However, forcing and response mechanisms of the Indo-Asian monsoon system in conjunction with thesemillennial-scale oscillations are still poorly understood [Kudrass et al., 2001; Caley et al., 2011].
Sedimentary archives in the northeastern Arabian Sea have been described as sensitive recorders of Indianmonsoonal climate on annual to millennial time scales [Schulz et al., 1998; von Rad et al., 1999; Lückge et al.,2002]. During the past years a controversial discussion evolved whether the mainly productivity-relatedproxies in the Arabian Sea reflect dominantly changes in the Indo-Asian monsoonal intensity or ratherchanges in the AMOC [Pourmand et al., 2004; Schmittner et al., 2007; Böning and Bard, 2009; Ziegler et al., 2010;Caley et al., 2011].
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Figure 1. Environmental setting of sediment core SO130-289KL in the northeastern Arabian Sea. (a) SeaWiFS (Sea-viewing Wide Field-of-viewSensor) image of a storm transporting dust from the Arabian Peninsula to the Arabian Sea at 12 March 2000 (SeaWiFS project, NASA/GoddardSpace Flight Center, Orbital Imaging Corporation (ORBIMAGE)). (b) Bathymetric map of the Arabian Sea and the Persian Gulf (geomorphologicdata from General Bathymetric Chart of the Oceans 08). The bathymetric contour of 120 m is highlighted, which is approximating the coastlineduring maximum last glacial lowstand of sea level. The black arrows schematically indicate the wind field during early summer monsoon, whichis favorable to transport dust from the Arabian Peninsula to the indicated core location [Krishnamurti et al., 1980; Sirocko and Sarnthein, 1989].
In this study, we present a multiproxy record of sediment core SO130-289KL from the oxygen minimum zone(OMZ) in the northeastern Arabian Sea (Figure 1) in order to reconstruct monsoon-related climate and oce-anic variability over the last 80 kyr in decadal- to centennial-scale resolution. Sediment total color reflectance(L*) and total organic carbon (TOC) measurements are used to reconstruct marine productivity and organicmatter preservation. Bulk chemical sediment analyses (X-ray fluorescence (XRF)) are applied to infer varia-tions of biogenic and terrigenous input as well as their provenance. Grain size analyses and end-membermodeling of siliciclastic grain size distributions are used to identify transport mechanisms of the sediments.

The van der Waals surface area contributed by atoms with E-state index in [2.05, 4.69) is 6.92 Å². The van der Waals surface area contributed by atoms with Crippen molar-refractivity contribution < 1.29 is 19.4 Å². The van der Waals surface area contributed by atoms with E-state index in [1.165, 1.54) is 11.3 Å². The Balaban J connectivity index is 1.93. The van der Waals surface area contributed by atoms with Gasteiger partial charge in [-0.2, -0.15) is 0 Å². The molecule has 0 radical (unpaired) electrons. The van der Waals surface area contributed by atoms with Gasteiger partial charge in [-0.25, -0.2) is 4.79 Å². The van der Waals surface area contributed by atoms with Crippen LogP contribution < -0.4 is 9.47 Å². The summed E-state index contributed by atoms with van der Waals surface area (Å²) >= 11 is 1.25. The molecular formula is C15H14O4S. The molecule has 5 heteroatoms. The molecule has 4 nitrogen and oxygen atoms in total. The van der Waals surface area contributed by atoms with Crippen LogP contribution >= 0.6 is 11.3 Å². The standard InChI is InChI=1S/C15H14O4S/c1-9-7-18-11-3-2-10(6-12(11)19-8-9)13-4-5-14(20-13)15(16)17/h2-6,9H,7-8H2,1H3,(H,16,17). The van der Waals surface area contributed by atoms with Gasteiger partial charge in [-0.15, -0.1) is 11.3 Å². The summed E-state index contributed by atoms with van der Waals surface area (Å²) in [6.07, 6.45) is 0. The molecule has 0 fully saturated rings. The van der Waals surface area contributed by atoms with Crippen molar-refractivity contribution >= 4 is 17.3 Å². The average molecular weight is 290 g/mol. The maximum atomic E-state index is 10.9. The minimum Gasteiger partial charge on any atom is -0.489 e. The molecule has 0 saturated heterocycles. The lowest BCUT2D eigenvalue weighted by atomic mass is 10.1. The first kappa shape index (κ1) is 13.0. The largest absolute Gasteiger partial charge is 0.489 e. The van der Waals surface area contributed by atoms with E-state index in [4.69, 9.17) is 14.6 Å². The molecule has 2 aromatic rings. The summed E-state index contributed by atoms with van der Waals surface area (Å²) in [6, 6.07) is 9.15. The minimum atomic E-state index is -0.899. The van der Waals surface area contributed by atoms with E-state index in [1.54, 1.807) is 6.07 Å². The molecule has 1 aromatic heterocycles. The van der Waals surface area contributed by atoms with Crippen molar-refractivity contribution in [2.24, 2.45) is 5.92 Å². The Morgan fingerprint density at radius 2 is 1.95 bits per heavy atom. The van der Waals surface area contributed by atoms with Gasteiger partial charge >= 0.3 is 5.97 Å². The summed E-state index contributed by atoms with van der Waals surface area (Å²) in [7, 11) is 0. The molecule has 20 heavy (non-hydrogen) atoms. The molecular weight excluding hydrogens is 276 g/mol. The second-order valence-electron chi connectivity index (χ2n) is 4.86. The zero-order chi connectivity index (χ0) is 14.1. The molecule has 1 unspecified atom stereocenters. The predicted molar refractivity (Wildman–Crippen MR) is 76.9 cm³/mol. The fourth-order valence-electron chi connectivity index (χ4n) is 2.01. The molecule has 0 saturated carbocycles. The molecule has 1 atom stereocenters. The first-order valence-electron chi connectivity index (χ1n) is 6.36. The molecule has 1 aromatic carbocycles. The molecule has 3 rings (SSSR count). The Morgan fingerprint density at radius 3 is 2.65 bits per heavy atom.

The combination of high-resolution grain size and elemental analyses sheds new light on the interaction,chronology, and potential causalities between atmospheric and oceanographic driving mechanisms ofsediment formation in the Arabian Sea in decadal- to centennial-scale resolution.
2. Modern Indian Monsoon The modern seasonal cycle over the Arabian Sea is dominated by the Indian monsoon. In boreal summer(June–September) powerful southwesterly winds (Figure 1) are generated by the large pressure gradientbetween the Indian-Tibetan low-pressure cell and a belt of high pressure over the Southern Ocean [Websteret al., 1998]. It is debated if the strong summer monsoon is mainly caused by elevated heating of the Tibetanplateau [Wu et al., 2012] or rather by orographic insulation of warm, moist air over continental India from thecold and dry extratropics [Boos and Kuang, 2010]. In any case, the strong and moist monsoonal southwesterlywinds, which are linked to the Intertropical Convergence Zone (ITCZ), provide intense rainfall to the Indiansubcontinent. This leads, together with snowmelt in the Himalayas, to high runoff rates from the continent[Bookhagen and Burbank, 2010], which results in high terrigenous input to the coastal sediments near theIndus River mouth [Milliman et al., 1984].